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South of Scotland economic review


Scottish Enterprise (SE) commissioned a series of economic reviews focusing on the functional economic geographies of the regions that form SE’s operating area: Aberdeen City and Shire, Dundee City Region, East Region, West Region and South of Scotland. The objectives of the review were to: review economic trends and performance since 1999; assess the potential contribution of each region to the Government Economic Strategy’s (GES’s) targets; and to assess the likely impact of the recession on each region. This report is for the local authority areas of Dumfries and Galloway and the Scottish Borders.


The GES’s seven purpose targets form the basis for assessing progress towards improving Scotland’s economic performance, and provide structure to the review. The review took the following approach: an examination of the global and national economic context; a review of recent economic trends and performance in the region; a comparison of performance with other regions; an assessment of the industrial structure of the region, including representation within key growth sectors; consideration of infrastructure and place issues; and a final economic outlook for the region.


Outputs/findings: The review concludes that: economic growth in the region lagged behind the rest of Scotland and the UK for most of the period 1999-2006; GVA growth rates are predicted to close this gap only a little over the coming decade; recent performance compares more favourably when benchmarked against other predominantly rural areas; GVA per employee is currently well below the Scottish and UK averages; there is evidence to suggest that productivity levels have been falling in recent years, but the region performs better when compared with other rural areas; the employment rate was consistently higher than the Scottish and GB averages between 1999 and 2007, and labour market participation rates are predicted to remain above national averages over the coming decade; before the recession, the region outperformed the Scottish average on key measures of economic inactivity and benefit dependency, although numbers of incapacity benefit claimants were increasing; the region’s population grew by two per cent between 1999 and 2007, compared to Scottish growth of one per cent, and it is predicted that the region’s population will continue to grow at a modest rate over the coming decade; median earnings are below the Scottish average, although the region compares more favourably with other rural areas on this measure; employment is high compared to Scotland as a whole, and the Borders has one of the highest employment rates in the country while Dumfries and Galloway sits broadly in the middle of the spectrum; the region accounts for four per cent of Scotland’s CO2 emissions, and emissions per head are lower than the national average; the impact of the recession is predicted to be slightly more severe in the region than in Scotland as a whole, but less than in the UK as a whole; and economic recovery is predicted to be slower than in both Scotland and the UK.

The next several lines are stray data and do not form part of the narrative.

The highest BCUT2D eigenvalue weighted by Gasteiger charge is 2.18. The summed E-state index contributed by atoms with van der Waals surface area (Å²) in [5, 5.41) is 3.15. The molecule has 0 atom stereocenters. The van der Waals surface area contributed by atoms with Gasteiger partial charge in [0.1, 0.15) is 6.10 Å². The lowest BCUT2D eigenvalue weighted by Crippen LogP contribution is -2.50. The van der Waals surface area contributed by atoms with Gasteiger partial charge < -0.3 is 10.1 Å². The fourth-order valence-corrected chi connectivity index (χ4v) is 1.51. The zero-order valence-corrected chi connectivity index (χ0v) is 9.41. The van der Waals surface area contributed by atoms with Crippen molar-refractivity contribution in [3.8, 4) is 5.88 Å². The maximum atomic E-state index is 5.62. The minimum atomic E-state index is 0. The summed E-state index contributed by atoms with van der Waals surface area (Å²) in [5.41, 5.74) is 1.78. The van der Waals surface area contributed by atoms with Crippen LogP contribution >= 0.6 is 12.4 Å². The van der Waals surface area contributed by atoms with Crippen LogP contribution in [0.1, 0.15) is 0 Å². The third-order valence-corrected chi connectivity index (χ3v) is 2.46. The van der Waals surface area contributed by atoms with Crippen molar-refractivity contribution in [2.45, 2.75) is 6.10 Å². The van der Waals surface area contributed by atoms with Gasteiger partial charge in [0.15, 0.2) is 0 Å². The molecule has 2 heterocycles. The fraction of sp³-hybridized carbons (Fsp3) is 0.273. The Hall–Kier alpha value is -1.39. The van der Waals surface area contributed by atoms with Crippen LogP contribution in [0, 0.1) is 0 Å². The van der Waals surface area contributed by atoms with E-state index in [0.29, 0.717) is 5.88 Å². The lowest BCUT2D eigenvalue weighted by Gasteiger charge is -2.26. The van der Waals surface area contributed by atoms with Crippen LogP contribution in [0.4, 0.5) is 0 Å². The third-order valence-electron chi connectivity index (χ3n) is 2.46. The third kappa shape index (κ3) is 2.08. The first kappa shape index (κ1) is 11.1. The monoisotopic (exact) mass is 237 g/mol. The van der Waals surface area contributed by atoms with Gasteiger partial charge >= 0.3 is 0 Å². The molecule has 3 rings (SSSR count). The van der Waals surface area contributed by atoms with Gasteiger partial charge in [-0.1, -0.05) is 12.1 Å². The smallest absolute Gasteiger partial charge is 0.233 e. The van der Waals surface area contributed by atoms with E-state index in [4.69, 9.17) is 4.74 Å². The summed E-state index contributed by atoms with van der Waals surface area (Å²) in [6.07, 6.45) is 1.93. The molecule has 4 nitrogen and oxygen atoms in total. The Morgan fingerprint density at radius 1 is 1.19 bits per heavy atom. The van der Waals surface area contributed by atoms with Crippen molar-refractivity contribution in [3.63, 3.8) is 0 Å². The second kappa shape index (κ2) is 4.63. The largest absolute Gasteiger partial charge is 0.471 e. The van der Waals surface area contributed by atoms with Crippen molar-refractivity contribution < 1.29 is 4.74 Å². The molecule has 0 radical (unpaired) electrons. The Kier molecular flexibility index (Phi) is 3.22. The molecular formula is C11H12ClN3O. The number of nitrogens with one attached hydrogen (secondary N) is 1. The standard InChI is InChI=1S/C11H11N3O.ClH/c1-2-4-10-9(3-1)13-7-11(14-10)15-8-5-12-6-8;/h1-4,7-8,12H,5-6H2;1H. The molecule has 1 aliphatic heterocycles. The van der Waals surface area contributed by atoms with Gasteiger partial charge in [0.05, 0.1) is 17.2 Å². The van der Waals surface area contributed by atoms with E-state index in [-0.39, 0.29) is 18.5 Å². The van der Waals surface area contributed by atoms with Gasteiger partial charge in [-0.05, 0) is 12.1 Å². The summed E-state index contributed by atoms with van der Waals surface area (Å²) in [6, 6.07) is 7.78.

It was not within the remit of the review to make recommendations.

Author SLIMS; Oxford Economics
Published Year 2010
Report Type Research
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